I have been told by SAS support (see screenshot below) that this bug was fixed in version 9.4M4 of the software, which was released on 16 November 2016. The support agent told me that the problem was known to be present in version 9.4M3, which was released on 14 July 2015; however, I do not know whether the problem also existed in previous versions. I think it would be prudent to assume that any file in .sas7bdat format created by a version of SAS prior to 9.4M4 may have this issue. Neither the existence of the problem, nor the fact that it had been fixed, were documented by SAS in the release notes for version 9.4M4; equally, however, the support representative did not tell me that the problem is regarded as top secret or subject to any sort of embargo.

(The identity of the organisation that shared the files in which I found the bug has been redacted here.)

SAS is a complex software package and it will generally take a while for large organisations to migrate to a new version. Probably by now most versions have been upgraded to 9.4M4 or later, but quite a few sites might have been using the previous version containing this bug until quite recently, and as I already mentioned, it's not clear how old the bug is (i.e., at what point it was introduced to the software). So it could have been around for many years prior to being discovered, and it could well have still been around for two or three years after that date at many sites.

Now, this discovery caused me a dilemma. I worried that, if I were to go public with this bug, this might start a race between people who have already shared their datasets that were made with a version prior to 9.4M4 trying to replace or recall their files, and Bad People™ trying to find material online to exploit. That is, to reveal the existence of the problem might increase the risk of data leaking out. On the other hand, it's also possible that the bad people are already aware of the problem and are actively looking for that material, in which case every day that passes without the problem becoming public knowledge increases the risk, and going public would be the start of the solution.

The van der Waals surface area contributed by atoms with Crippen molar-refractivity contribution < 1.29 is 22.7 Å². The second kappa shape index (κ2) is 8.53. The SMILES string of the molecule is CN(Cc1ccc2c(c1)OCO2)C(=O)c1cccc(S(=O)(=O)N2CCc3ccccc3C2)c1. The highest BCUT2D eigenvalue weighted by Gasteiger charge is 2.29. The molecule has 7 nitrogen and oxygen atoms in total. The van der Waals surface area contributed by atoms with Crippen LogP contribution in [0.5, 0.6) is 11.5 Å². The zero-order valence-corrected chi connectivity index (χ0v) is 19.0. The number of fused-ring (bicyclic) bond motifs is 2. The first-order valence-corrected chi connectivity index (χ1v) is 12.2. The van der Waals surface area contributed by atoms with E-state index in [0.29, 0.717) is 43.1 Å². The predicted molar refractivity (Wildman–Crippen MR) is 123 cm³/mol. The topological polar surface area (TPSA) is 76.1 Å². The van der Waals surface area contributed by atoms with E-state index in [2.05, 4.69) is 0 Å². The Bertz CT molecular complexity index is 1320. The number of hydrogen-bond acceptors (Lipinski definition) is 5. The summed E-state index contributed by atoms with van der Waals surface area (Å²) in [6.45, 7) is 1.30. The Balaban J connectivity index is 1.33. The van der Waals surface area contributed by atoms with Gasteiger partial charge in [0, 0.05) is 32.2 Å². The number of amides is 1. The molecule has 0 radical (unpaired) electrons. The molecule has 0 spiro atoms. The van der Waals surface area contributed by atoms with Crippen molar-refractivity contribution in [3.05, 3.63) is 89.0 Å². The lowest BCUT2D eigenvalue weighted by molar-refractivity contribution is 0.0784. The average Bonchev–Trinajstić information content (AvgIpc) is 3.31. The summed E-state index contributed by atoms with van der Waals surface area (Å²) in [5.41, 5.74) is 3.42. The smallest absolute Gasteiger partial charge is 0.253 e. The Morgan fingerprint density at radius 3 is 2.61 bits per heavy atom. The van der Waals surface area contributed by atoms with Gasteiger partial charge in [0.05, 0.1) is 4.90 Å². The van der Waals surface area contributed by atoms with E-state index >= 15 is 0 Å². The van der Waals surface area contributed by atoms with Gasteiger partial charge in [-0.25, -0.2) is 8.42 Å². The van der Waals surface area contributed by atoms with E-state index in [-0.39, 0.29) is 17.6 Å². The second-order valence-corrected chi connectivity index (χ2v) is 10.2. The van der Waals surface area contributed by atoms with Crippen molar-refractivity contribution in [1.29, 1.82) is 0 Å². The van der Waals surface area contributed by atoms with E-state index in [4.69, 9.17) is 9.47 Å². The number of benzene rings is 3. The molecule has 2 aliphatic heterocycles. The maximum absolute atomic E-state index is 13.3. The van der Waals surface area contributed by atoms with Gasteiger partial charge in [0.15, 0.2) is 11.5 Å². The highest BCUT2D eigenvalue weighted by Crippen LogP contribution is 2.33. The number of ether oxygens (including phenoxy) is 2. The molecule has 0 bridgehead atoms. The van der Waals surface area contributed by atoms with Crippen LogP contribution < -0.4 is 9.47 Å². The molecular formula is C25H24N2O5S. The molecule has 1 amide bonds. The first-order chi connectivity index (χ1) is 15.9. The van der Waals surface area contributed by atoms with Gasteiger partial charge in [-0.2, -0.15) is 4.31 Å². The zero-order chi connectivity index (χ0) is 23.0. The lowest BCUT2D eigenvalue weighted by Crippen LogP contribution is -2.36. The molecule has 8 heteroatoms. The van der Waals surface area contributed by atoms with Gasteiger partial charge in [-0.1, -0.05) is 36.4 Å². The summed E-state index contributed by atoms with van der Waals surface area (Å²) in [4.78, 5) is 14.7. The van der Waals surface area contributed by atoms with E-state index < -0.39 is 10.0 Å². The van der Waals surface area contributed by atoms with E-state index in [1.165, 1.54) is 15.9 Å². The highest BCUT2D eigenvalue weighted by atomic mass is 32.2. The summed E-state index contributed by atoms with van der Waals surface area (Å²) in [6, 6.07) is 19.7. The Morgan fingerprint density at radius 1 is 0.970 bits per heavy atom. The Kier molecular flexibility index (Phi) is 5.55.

Note that this is different from the typical "white hat"/"bug bounty" scenario, in which the Good People™ who find a vulnerability tell the software company about the bug and get paid to remain silent until a reasonable amount of time has passed to patch the systems, after which they are free to reveal the existence of the problem. In those cases, patching the software fixes the problem immediately, because the extent of the vulnerability is limited to the software itself. But here, the vulnerability is in the data files that were not anonymised as intended. There is no way to patch anything to stop those files from being read, because that only needs a text editor. The only remedy is for the files to be deleted from, or replaced in, repositories as their authors or guardians become aware of the issue.

In the original case where I discovered this issue, I reported it to the owner of the dataset and he arranged for the offending file to be recalled from the repository where he had placed it, namely the Open Science Framework. (I also gave a heads-up to the Executive Director of the Center for Open Science, Brian Nosek, at that time.) The dataset owner also reported the problem to their management, as they thought (and I completely agree) that dealing with this sort of issue is beyond the pay grade of any individual principal investigator. I do not know what has happened since, nor do I think it's really my business.  I would argue that SAS ought to have done something more about this than just sneaking out a fix without telling anybody; but perhaps they, too, looked at the trade-off described above and decided to keep quiet on that basis, rather than merely avoiding embarrassment.

I have spent several months wondering what to do about this knowledge. In the end, I decided that (a) there probably aren't too many corrupt files out there, and (b) there probably aren't too many Bad People™ who are likely to go hunting for sensitive data this way, because it just doesn't seem like a very productive way of being a Bad Person. So I am going public today, in the hope that the practical consequences of revealing the existence of this problem are unlikely to be major, and that giving people the chance to correct any SAS data files that they might have made public will be, on balance, a net win for the Good People. (For what it's worth, I asked two professors of ethics about this, one of them a specialist in data-related issues, and they both said "Ouch. Tough call. I don't know. Do what you think is best".)